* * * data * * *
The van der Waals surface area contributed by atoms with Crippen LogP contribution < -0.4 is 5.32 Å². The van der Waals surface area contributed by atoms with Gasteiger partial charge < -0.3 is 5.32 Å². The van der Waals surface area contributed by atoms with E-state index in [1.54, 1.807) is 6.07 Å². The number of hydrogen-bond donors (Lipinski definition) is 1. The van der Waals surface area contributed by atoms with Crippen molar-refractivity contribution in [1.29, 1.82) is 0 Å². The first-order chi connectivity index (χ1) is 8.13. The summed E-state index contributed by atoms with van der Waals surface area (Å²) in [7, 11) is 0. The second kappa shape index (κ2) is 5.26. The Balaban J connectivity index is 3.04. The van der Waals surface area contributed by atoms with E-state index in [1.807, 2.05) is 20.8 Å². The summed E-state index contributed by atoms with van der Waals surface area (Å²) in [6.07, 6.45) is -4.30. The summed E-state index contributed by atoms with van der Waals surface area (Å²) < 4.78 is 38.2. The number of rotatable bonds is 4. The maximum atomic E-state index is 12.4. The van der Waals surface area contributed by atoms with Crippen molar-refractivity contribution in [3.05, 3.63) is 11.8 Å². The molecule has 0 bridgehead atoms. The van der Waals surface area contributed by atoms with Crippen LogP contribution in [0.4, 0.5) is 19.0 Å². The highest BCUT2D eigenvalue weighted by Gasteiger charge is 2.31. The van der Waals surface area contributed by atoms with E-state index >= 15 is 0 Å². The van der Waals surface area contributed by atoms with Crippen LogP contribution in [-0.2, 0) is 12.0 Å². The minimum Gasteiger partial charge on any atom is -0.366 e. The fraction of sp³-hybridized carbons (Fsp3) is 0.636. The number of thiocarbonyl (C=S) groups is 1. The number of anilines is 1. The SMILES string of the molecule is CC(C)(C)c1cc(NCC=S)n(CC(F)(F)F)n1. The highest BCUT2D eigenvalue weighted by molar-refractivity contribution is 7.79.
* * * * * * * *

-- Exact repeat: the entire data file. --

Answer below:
The van der Waals surface area contributed by atoms with Crippen LogP contribution < -0.4 is 5.32 Å². The van der Waals surface area contributed by atoms with Gasteiger partial charge < -0.3 is 5.32 Å². The van der Waals surface area contributed by atoms with E-state index in [1.54, 1.807) is 6.07 Å². The number of hydrogen-bond donors (Lipinski definition) is 1. The van der Waals surface area contributed by atoms with Crippen molar-refractivity contribution in [1.29, 1.82) is 0 Å². The first-order chi connectivity index (χ1) is 8.13. The summed E-state index contributed by atoms with van der Waals surface area (Å²) in [7, 11) is 0. The second kappa shape index (κ2) is 5.26. The Balaban J connectivity index is 3.04. The van der Waals surface area contributed by atoms with E-state index in [1.807, 2.05) is 20.8 Å². The summed E-state index contributed by atoms with van der Waals surface area (Å²) in [6.07, 6.45) is -4.30. The summed E-state index contributed by atoms with van der Waals surface area (Å²) < 4.78 is 38.2. The number of rotatable bonds is 4. The maximum atomic E-state index is 12.4. The van der Waals surface area contributed by atoms with Crippen molar-refractivity contribution in [3.05, 3.63) is 11.8 Å². The molecule has 0 bridgehead atoms. The van der Waals surface area contributed by atoms with Crippen LogP contribution in [0.4, 0.5) is 19.0 Å². The highest BCUT2D eigenvalue weighted by Gasteiger charge is 2.31. The van der Waals surface area contributed by atoms with E-state index >= 15 is 0 Å². The van der Waals surface area contributed by atoms with Crippen LogP contribution in [-0.2, 0) is 12.0 Å². The minimum Gasteiger partial charge on any atom is -0.366 e. The fraction of sp³-hybridized carbons (Fsp3) is 0.636. The number of thiocarbonyl (C=S) groups is 1. The number of anilines is 1. The SMILES string of the molecule is CC(C)(C)c1cc(NCC=S)n(CC(F)(F)F)n1. The highest BCUT2D eigenvalue weighted by molar-refractivity contribution is 7.79.